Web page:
The Ph.D. candidates of “The City as a Project” are going to defend their dissertations at in the coming weeks. After the successful defence of Christopher C.M. Lee last year, all the other candidates are now preparing for their defence ceremonies.
The first to defend will be Francesco Marullo and Maria S. Giudici, on May 6th. Their opposition committee, chaired by Hans Beunderman (TU Delft), will be composed by Michiel Riedijk, S. Umberto Barbieri, (Promotors, TU Delft), Pier Vittorio Aureli (Supervisor, AA), Elia Zenghelis, Murray Fraser (UCL), Tom Avermaete (TU Delft) and Gabriele Mastrigli (Università di Camerino).
Typical Plan. The Architecture of Labor and the Space of Production
In a short essay dealing with the repetitive homogeneity of the Manhattan’s office layouts, Rem Koolhaas defined the term Typical Plan as one of the purest American architectural archetypes. A plan stripped of all its qualities and reduced to a calculated relation between discreet standardized elements: an empty surface able to host whatever program and on which life could be simply performed.
Nevertheless, more than a technical achievement in electric lighting, air-conditioning and fire-safety protocols, the alleged “specific indeterminacy” of the typical plan was the outcome of violent political and economical passages, epitomized by that historical convergence between the modern industrial revolution, the scientific management of production and the financial imperialism which marked the first three decades of the 20th-century.
Through the analysis of coeval case-studies in United States, Germany, Soviet Union and Italy, this thesis conjectures the typical plan as the creation of the working-class, whose struggle always forced capitalism to constantly extend its infrastructural apparatus and to further improve its architecture of production in order to ultimately reduce the genericness of labor-power as lymph for progress.
Only by reconstructing its spatial genealogy through the instruments of political economy and the dialectic of class conflict, the typical plan could be eventually reconsidered in its twofold framing character, both as managerial dispositive – to maximize exploitation and profit – but also as a platform of organization – to articulate the workers’ opposition and resistance against any form of slavery, within and beyond the factory walls.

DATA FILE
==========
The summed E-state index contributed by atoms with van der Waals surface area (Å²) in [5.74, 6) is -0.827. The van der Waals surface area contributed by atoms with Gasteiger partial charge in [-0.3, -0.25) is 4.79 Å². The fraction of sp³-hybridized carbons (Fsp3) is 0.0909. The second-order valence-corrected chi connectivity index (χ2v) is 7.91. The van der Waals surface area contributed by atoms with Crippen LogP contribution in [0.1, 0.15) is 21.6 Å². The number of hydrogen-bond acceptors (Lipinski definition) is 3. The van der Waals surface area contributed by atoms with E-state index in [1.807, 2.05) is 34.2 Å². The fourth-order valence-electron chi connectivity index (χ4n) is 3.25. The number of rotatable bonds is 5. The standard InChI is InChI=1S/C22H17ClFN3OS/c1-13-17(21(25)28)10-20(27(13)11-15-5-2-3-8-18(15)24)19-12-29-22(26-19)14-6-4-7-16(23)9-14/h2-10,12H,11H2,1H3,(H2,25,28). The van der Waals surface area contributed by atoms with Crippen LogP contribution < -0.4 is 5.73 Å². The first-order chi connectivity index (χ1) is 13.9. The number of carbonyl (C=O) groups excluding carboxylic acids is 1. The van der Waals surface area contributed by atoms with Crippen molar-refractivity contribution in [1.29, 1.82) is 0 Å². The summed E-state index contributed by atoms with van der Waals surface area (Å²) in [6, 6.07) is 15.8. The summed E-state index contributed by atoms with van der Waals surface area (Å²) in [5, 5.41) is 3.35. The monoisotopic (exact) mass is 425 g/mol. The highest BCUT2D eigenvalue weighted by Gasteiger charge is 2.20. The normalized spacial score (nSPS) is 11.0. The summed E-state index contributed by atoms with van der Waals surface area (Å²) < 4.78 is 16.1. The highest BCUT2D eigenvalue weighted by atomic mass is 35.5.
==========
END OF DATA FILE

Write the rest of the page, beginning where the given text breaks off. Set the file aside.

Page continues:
The Street as a Project: the Space of the City and the Construction of the Modern Subject
The space of the street is commonly considered public ground in the western city. However, its public nature is not a fait accompli but rather the output of a long process of definition of the relationship between the individual and the state, the singular act of architecture and the rationale and form of the city at large. The street is therefore not a mere functional element, but rather the stage where the public sphere mediates the conflict between private interests. It is on this stage that the modern subject is shaped – his ethos, his way of looking at reality, his social ties, his aesthetic sense. The street becomes a place of negotiation, but also a tool for the construction of subjectivity handled through the way in which space is organized and choreographed. In this sense, each street can be seen as an architectural project in its own right; although it is not the output of a single design put forward by one author, there is always a political and formal intention guiding its creation. This particular nature of street space however does not apply to all cases throughout history; it is born within the culture that generated the western idea of citizenship as a contract between authority and citizen. Although the Roman Empire had somewhat left behind a blueprint in this sense, it is only from the late middle ages in Europe that we can talk about the street as an architectural and political project. The present thesis discusses a series of paradigmatic street spaces and tries to read their relationship with the subjects that created them – and the subject the street itself would go on to construct. From the dynamism of the individualistic culture of medieval Siena to the renaissance and late-renaissance theatrical urban interiors of Rome and Paris, the thesis charts the emergence of the nation state and of its secularized subject; the plans of Haussmann and Cerdà are taken as examples of the increasingly reified nature of the life in the metropolis which will be challenged in the XX century with the modernist rhetoric of nature in the West, and with a new take on the idea of history in the Socialist countries. The last instance perhaps of street as a project remain the American strips – afterwards, the link between buildings and circulation which is quintessential in the design of the street as stage weakened to unrecognizability. While many authors in the last four decades have tried to propose alternatives to this situation, the thesis argues that their failure resides in their attempt to ‘clean up’ and overdesign a product that should actually be based on two key features: an essentially dirty, compromised, and conflictual clash between interests, and a very strong formal project for the void space rather than the built space. Proposing a project for the street should therefore mean to propose a project for the void, for a scale that is currently either reduced to that of architecture or blurred in the overall ambitions of citywide infrastructure. The thesis argues that this invisible mid-scale – the scale of the street – could become again a tool to recuperate agonism instead of laissez-faire, to find the missing link between building typology and urban morphology, to reconstruct a readability in the conflict between the singular and the universal, the private and the public, the citizens and society.